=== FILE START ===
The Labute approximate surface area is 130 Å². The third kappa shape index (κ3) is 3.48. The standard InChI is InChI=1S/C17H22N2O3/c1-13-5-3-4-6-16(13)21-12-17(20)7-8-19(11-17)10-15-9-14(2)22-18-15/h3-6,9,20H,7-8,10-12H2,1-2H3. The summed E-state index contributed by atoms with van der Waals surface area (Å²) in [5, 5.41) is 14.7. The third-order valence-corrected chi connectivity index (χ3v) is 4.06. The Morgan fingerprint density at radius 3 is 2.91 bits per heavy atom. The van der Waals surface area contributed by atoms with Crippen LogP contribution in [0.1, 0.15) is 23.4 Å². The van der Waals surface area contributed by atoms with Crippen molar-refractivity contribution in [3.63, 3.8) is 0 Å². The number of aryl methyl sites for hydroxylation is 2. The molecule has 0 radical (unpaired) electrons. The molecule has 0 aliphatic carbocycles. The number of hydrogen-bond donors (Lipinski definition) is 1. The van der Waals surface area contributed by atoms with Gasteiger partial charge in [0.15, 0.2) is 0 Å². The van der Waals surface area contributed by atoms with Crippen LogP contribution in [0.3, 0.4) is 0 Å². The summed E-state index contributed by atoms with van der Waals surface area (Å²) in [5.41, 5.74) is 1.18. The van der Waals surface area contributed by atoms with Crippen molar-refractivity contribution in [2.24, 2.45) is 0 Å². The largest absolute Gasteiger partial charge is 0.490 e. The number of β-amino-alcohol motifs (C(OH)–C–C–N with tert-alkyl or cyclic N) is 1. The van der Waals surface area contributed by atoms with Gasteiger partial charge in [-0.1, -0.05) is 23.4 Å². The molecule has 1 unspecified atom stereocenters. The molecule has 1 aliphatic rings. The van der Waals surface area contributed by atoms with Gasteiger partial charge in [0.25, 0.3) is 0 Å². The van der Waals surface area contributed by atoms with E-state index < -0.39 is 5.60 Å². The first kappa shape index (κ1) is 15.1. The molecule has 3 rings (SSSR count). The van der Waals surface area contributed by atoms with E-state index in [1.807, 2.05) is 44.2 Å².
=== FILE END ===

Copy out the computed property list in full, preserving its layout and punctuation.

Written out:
The Labute approximate surface area is 130 Å². The third kappa shape index (κ3) is 3.48. The standard InChI is InChI=1S/C17H22N2O3/c1-13-5-3-4-6-16(13)21-12-17(20)7-8-19(11-17)10-15-9-14(2)22-18-15/h3-6,9,20H,7-8,10-12H2,1-2H3. The summed E-state index contributed by atoms with van der Waals surface area (Å²) in [5, 5.41) is 14.7. The third-order valence-corrected chi connectivity index (χ3v) is 4.06. The Morgan fingerprint density at radius 3 is 2.91 bits per heavy atom. The van der Waals surface area contributed by atoms with Crippen LogP contribution in [0.1, 0.15) is 23.4 Å². The van der Waals surface area contributed by atoms with Crippen molar-refractivity contribution in [3.63, 3.8) is 0 Å². The number of aryl methyl sites for hydroxylation is 2. The molecule has 0 radical (unpaired) electrons. The molecule has 0 aliphatic carbocycles. The number of hydrogen-bond donors (Lipinski definition) is 1. The van der Waals surface area contributed by atoms with Gasteiger partial charge in [0.15, 0.2) is 0 Å². The van der Waals surface area contributed by atoms with Crippen LogP contribution in [0.3, 0.4) is 0 Å². The summed E-state index contributed by atoms with van der Waals surface area (Å²) in [5.41, 5.74) is 1.18. The van der Waals surface area contributed by atoms with Crippen molar-refractivity contribution in [2.24, 2.45) is 0 Å². The largest absolute Gasteiger partial charge is 0.490 e. The number of β-amino-alcohol motifs (C(OH)–C–C–N with tert-alkyl or cyclic N) is 1. The van der Waals surface area contributed by atoms with Gasteiger partial charge in [-0.1, -0.05) is 23.4 Å². The molecule has 1 unspecified atom stereocenters. The molecule has 1 aliphatic rings. The van der Waals surface area contributed by atoms with Gasteiger partial charge in [0.25, 0.3) is 0 Å². The van der Waals surface area contributed by atoms with E-state index < -0.39 is 5.60 Å². The first kappa shape index (κ1) is 15.1. The molecule has 3 rings (SSSR count). The van der Waals surface area contributed by atoms with E-state index in [1.807, 2.05) is 44.2 Å².